In this study, the sheep developed clinical signs of toxicosis 3-6 days after the oral administration of 3-6 times higher doses of closantel. The period for the development of clinical signs of closantel toxicity is reported to be variable by different studies. The onset of toxicity signs in goats9 and sheep6 have been recorded 18-120 hrs after closantel dosing. Higher levels of overdose may result in a more rapid onset of clinical signs, especially the young animals. This may be attributed to higher dosage in young animals, as the body weight may have been easily overestimated. But this is just over assumption and may be confirmed in an experimental study. Interestingly, Ecco et al.9 reported the overdosage of 8-10 fold. Other scientists have reported the development of clinical signs with overdosage of 1.6-5 fold6,8.

Clinical signs of closantel toxicity manifest in the form of inappetence, teeth grinding, depression, muscle tremors, opisthotonus, an extension of the limbs, hyperaesthesia and periodic tonic-clonic convulsions head pressing, incoordination, ataxia, paresis, recumbency, blindness, circling, depression of the palpebral and pupillary reflexes, nystagmus and dilated pupils, frothy salivation and recumbency5,7. Death can occur due to higher levels of overdose8. Clinical signs other than blindness are reported in animals receiving higher closantel overdose, however, these signs usually disappear leaving only irreversible blind animals9.

In this study, the affected sheep improved in terms of feed intake but the blindness was irreversible and was attributed to increased optic nerve diameter, which was confirmed on ocular ultrasonography.

The blindness observed in previous studies has been attributed to lesions in the retina and optic nerve. The irresponsive mydriasis with the absence of photo motor reflex differentiates these cases from those of cerebrocortical necrosis that can also occur in sheep. The proposed mechanism for toxicity is the disruption of cells with tightly packed layers of the cell membrane e.g., photoreceptors causing retinopathy, Schwann cells leading to myelinic oedema and oligodendrocytes producing white matter vacuolation. In the retina, closantel toxicity leads to the necrosis and apoptosis of the outer layers especially the photoreceptive cells10 and retinal separation in the tapetal and non-tapetal areas8. Optic nerve lesions are characterized by intramyelinic oedema characterized by necrosis, foamy macrophage infiltration and intracanalicular nerve fibrosis with loss of ganglion cells4.

An indistinct border of optic nerve suggestive of the papilledema was observed upon indirect ophthalmoscopic examination. Previous researchers have described acute retinal degeneration and papilledema as well as narrowing of retinal blood vessels on ophthalmoscopic examination8,9.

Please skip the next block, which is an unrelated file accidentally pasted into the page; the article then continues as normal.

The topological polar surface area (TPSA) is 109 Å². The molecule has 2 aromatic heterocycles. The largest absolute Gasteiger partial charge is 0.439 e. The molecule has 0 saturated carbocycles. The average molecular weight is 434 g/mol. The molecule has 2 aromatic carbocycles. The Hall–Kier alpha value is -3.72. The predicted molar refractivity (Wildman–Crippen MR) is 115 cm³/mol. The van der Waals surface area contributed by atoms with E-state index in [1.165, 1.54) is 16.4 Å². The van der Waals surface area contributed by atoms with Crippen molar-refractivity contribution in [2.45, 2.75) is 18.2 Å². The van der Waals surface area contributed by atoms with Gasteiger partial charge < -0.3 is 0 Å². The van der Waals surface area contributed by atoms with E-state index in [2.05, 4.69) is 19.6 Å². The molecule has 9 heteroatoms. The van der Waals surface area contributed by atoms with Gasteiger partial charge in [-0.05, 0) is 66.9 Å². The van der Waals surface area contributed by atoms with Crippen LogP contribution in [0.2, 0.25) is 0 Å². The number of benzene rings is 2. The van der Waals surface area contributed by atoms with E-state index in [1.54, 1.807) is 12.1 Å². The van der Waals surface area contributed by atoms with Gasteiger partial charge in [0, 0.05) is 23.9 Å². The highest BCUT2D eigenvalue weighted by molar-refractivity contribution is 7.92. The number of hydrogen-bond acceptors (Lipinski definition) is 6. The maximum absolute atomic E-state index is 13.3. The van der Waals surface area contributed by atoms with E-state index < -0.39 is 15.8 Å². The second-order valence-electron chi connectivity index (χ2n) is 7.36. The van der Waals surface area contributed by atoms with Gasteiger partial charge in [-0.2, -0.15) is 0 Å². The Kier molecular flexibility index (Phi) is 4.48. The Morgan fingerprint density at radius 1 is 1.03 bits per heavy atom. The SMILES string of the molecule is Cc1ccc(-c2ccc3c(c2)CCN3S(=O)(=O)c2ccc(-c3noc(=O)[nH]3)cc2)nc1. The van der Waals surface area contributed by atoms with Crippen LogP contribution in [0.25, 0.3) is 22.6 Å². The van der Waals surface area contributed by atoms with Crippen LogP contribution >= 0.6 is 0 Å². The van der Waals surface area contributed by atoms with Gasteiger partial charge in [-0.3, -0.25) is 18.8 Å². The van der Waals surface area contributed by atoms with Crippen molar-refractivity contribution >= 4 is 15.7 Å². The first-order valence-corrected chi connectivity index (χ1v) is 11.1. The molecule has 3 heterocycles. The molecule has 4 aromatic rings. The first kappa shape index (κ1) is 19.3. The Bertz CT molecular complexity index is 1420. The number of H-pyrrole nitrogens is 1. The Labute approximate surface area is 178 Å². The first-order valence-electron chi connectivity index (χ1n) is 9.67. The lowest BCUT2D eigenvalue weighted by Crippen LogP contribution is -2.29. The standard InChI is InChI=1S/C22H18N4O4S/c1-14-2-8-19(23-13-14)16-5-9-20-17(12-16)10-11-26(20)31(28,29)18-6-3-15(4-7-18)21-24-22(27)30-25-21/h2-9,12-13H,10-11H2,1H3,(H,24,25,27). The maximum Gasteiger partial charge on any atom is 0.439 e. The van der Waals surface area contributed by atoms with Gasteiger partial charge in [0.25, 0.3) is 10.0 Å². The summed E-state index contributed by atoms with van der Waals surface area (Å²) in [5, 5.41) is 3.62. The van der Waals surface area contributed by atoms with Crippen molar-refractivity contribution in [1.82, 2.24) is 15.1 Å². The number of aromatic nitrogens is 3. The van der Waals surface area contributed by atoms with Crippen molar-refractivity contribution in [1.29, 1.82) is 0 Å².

In humans, ultrasonographic measurement of the optic nerve sheath diameter is regarded as the quick, non-invasive method of identification of high intracranial pressure. The optic nerve extends towards the orbit wrapped in a sheath derived from meninges11. In the present study, there was a significant increase in most of the ultrasonographic biometric parameters of the eye in healthy sheep with an increase in age. So, assumed that the significant difference between the two age groups of the affected sheep was not due to closantel toxicity but was age-related. However, the optic nerve diameter did not differ significantly between the two age groups of healthy or affected sheep but optic nerve diameter was significantly increased in both age groups of affected sheep as compared to healthy sheep. So, we conclude that enlarged optic nerve diameter was a true and consistent finding on ultrasonography in the affected sheep.

There were a few limitations of this study. First, the eyes from the affected animals could not be harvested so the optic nerve diameter could not be measured physically. Second, the changes in the eye and adjacent structures could not be confirmed on histopathology.

CONCLUSION

Closantel overdosage is dangerous because of its ocular and neural effects and that special attention must be paid to young animals because their body weight can be easily overestimated leading to overdosage with closantel which possesses a narrow margin of safety. Ocular ultrasonography proved to be a useful non-invasive tool to evaluate the cause of irreversible blindness associated with closantel toxicity. The true and consistent finding on the ocular ultrasonography was an increase in optic nerve diameter.

SIGNIFICANCE STATEMENT

This study discovered the use of ultrasonography in detecting the changes in optic nerve diameter in sheep suffering from the closantel overdosage and therefore should provide an easy, quick and non-invasive method of the evaluation of blind sheep.